Events

PhD Defense: "2.5D Embedded Wafer Level Processing for Optoelectronic Integration"

Avantika Sodhi

November 30th (Wednesday), 2:00pm
Engineering Science Building (ESB), Room 1001


Tremendous development made in the field of band gap engineering in the 1980s and 1990s enabled design of new semiconductor devices for a wide range of applications. The three main components of these applications are communication, data storage and data processing. While the performance of silicon CMOS technologies for data storage and processing remains unmatched, III-V compound semiconductors appear promising for high frequency, high throughput, efficient communication system design. Currently, several research efforts are directed towards finding a unified platform on which all of the stated components can be realized with competitive performance at low cost and a promise for scaling. The unavailability of such a platform has seen emergence of innovative package design technologies to leverage the untapped potential of existing devices in system level applications.
In this talk I will discuss the challenges faced by the existing 2.5D/3D integration technologies and propose a new heterogeneous die integration method that enables more efficient system level design. To demonstrate the potential of the developed technology, we have studied two systems that address some of the critical challenges faced in designing power efficient components for high throughput optical communication.

In the first system, low power electronics is combined with low power optical switching elements to form a scalable, switching unit with output power equalized by a digitally tunable control loop. This unit arranged in a dilated Benes network could realize a photonic switch that consumes 2.7 pJ/bit/port with a time constant of 3.8 ns at 100Gb operation, demonstrating 4.8X improvement over state-of-the-art electronic switches in a compact footprint (11mmX10mm). As a second application we demonstrate a novel distributed drive control for a Mach­Zehnder Modulator (MZM). Close integration and a segmented drive help overcome the modulation bandwidth limitation due to RF loss experienced along the path of a Traveling Wave Electrode (TWE) in a conventional TWE­MZM. This design can enable realization of a temperature insensitive, high optical bandwidth (~100nm), high modulation bandwidth (>20 GHz) optical modulator with a low drive voltage (<1V).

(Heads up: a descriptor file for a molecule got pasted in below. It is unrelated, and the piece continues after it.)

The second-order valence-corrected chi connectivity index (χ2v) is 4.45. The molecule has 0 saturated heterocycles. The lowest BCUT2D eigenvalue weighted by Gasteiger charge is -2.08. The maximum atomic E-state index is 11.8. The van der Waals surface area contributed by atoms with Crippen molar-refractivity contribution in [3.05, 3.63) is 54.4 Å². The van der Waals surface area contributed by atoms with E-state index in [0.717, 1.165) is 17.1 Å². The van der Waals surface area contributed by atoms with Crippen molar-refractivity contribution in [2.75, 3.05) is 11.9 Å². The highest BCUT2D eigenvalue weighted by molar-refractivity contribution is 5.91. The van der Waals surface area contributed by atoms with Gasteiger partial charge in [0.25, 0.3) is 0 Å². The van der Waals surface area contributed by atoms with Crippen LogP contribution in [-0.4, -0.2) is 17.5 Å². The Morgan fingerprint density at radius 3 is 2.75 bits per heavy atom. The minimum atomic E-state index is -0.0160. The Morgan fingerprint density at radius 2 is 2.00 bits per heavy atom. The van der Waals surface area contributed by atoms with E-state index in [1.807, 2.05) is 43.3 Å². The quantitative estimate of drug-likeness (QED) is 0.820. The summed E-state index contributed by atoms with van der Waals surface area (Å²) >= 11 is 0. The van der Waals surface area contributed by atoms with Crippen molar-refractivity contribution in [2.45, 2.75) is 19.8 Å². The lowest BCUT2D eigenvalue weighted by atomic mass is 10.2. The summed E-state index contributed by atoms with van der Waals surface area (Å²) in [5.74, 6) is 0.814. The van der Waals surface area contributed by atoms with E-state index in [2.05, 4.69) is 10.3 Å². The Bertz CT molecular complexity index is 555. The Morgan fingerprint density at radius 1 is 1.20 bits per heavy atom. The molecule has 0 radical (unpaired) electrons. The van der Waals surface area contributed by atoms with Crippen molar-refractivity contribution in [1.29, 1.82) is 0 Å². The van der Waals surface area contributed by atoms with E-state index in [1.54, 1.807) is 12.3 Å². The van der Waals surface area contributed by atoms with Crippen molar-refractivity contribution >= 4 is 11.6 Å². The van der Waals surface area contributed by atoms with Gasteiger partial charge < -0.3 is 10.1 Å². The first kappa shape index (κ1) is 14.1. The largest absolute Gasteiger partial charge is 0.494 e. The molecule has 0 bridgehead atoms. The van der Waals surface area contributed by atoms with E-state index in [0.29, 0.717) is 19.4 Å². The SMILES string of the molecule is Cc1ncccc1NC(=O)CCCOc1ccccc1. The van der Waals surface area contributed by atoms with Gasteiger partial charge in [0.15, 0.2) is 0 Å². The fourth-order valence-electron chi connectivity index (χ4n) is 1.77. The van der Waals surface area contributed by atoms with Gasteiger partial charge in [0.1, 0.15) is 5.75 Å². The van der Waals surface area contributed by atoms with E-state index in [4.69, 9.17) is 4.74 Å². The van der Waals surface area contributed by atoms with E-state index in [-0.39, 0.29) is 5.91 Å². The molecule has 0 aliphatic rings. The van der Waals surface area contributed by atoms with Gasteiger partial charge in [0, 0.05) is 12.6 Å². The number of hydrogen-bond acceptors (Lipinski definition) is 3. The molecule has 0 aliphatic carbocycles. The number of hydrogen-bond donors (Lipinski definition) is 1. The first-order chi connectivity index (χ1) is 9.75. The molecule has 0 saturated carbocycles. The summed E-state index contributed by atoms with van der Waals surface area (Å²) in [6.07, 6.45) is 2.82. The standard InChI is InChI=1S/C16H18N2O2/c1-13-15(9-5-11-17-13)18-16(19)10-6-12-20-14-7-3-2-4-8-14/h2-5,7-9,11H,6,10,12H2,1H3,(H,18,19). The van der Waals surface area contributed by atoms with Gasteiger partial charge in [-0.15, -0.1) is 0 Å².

About Avantika Sodhi:

photo of Avantika Sodhi Avantika received her B. Tech in Instrumentation and Control Engineering from Netaji Subhas Institute of Technology, Delhi, India, in 2009 and M.S. in Electrical Engineering at University of California, Santa Barbara with emphasis on Electronics and Photonics in 2012. She joined the Biomimetic Circuits and Nanosystems Group at the University of California, Santa Barbara in summer of 2011 and is currently a PhD candidate in Electrical Engineering at UCSB under the supervision of Prof. Luke Theogarajan. Her current research interests include Opto-Electronic integration, using 2.5D embedded Wafer Level Processing for the design of ultra-fast low-power optical packet switching.

Hosted by: Professor Luke Theogarajan